Parallel parking in Germany vs. France.
Published on Feb 2, 2013
Brazilian graffiti artist, Toz, is painting a giant mural in Rio de Janeiro’s port region, as the area gears up for the 2016 Olympics.
A giant and colorful mural is bringing a bit of life to Rio de Janeiro’s poor port region. The area is being renewed for the 2016 Olympic Games.
The vibrant artwork is courtesy of Brazilian graffiti artist Toz who, together with his friends, is filling the 98-foot tall mural with bright colors and random caricatures.
The artwork is already the biggest of its kind in the city, and was commissioned by Lojas Americanas and B2W, two of the biggest brands in Brazil, which own the building where the mural is being painted.
[Toz, Brazilian Graffiti Artist]:
“My vision was to design something where there was enough space for my artist friends to showcase their work and also for me expose my work. That’s why I had this idea of these triangles, as if they were small windows into different worlds and ideas.”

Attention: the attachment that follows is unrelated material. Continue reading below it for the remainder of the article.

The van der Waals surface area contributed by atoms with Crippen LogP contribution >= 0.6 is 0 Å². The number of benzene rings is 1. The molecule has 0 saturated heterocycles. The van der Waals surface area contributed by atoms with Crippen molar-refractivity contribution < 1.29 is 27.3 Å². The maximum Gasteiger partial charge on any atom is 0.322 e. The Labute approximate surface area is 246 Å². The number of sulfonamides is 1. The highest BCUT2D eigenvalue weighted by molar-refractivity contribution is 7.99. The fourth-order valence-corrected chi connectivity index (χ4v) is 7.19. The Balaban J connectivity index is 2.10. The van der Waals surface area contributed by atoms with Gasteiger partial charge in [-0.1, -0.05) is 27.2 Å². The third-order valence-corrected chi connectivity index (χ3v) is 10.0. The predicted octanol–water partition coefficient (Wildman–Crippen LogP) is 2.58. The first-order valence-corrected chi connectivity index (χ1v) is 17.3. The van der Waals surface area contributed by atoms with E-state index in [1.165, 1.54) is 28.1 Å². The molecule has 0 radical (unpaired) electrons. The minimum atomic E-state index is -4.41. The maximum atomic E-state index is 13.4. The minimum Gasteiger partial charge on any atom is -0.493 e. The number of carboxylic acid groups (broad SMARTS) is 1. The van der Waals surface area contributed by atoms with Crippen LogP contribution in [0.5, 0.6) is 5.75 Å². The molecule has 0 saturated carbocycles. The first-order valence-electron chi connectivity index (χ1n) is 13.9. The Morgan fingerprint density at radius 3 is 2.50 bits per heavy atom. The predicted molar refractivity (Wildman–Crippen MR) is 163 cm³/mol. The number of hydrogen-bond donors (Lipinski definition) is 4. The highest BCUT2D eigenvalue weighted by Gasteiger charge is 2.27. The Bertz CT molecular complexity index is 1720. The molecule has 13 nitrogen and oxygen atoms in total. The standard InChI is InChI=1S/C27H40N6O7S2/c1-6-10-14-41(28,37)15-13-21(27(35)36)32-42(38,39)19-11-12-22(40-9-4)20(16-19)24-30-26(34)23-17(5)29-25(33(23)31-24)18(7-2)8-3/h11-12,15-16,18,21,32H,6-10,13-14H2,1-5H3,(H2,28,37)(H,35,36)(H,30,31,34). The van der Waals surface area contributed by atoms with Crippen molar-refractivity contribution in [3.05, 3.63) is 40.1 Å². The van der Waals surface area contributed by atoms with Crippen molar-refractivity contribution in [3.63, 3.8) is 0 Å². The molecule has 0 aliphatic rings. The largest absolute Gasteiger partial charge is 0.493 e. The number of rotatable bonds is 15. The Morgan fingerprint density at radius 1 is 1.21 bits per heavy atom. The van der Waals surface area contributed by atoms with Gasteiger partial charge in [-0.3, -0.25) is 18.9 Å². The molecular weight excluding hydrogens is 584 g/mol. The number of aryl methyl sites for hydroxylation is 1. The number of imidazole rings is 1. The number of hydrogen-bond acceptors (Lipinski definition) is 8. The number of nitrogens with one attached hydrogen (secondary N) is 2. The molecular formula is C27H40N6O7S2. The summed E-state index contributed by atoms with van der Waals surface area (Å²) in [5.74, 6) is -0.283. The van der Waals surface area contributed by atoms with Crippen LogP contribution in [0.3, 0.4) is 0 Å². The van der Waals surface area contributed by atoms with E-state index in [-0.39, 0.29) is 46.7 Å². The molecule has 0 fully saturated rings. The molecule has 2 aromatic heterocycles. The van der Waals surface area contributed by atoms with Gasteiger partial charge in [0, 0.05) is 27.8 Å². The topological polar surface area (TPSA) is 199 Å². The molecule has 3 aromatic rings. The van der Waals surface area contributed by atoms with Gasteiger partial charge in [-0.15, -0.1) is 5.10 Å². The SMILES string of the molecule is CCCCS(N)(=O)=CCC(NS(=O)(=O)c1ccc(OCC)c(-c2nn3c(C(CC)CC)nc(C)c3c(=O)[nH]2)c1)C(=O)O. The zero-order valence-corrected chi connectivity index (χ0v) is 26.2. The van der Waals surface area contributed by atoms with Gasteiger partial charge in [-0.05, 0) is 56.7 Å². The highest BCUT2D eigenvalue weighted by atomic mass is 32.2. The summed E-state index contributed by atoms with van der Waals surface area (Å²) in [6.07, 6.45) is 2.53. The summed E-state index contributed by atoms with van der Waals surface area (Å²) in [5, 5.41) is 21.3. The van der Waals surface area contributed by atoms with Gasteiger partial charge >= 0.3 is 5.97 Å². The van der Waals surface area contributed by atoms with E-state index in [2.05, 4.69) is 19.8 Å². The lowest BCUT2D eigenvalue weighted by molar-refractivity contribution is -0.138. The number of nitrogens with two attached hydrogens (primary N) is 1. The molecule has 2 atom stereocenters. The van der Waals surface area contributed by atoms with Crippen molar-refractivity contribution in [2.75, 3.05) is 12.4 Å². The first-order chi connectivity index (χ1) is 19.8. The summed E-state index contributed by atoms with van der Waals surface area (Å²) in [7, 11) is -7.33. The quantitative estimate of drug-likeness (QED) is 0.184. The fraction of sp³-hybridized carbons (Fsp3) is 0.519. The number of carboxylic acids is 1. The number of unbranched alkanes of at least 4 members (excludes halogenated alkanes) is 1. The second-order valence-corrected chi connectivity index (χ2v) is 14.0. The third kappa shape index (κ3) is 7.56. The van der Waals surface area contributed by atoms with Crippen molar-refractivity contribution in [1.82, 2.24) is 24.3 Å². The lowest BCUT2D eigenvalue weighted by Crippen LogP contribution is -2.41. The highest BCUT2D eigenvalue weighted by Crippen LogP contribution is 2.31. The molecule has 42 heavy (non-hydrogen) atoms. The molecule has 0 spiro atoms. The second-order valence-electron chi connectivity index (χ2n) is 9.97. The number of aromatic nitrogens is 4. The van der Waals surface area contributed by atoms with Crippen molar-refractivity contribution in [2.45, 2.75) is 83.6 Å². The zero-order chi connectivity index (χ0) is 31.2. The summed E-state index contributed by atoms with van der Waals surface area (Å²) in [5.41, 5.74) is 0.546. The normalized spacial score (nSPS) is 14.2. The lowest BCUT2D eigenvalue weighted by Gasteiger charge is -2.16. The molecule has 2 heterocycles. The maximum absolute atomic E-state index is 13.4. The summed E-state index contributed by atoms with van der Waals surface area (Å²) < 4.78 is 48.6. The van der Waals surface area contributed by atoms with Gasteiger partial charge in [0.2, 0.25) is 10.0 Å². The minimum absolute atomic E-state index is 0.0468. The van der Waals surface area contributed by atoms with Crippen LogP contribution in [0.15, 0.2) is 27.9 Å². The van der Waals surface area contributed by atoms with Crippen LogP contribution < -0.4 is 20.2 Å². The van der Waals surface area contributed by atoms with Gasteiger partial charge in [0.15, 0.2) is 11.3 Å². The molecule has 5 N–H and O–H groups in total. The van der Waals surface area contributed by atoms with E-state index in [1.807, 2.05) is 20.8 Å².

To fill the space, Toz and eight other artists have used 1500 cans of spray paint so far.
Rio still has some way to go to catch up to other world cities, such as London and Berlin, when it comes to street art, but Toz believes the talent and the spaces are there.
[Toz, Brazilian Graffiti Artist]:
“Graffiti was born in those areas—the more distant and neglected areas—and today here we are, painting the side of a building, so I think not just here, but in any place which is destroyed and neglected is a perfect place for graffiti artists.”
For the people who work and live in the area, the colorful mural is a pleasant addition to the bleak surroundings.
[Carlos Magno, Construction Worker]:
“It used to be an ugly building, but now it can even become a tourist attraction, I think it’s cool.”
Rio de Janeiro’s port region will be one of the focal points of the 2016 Olympic Games.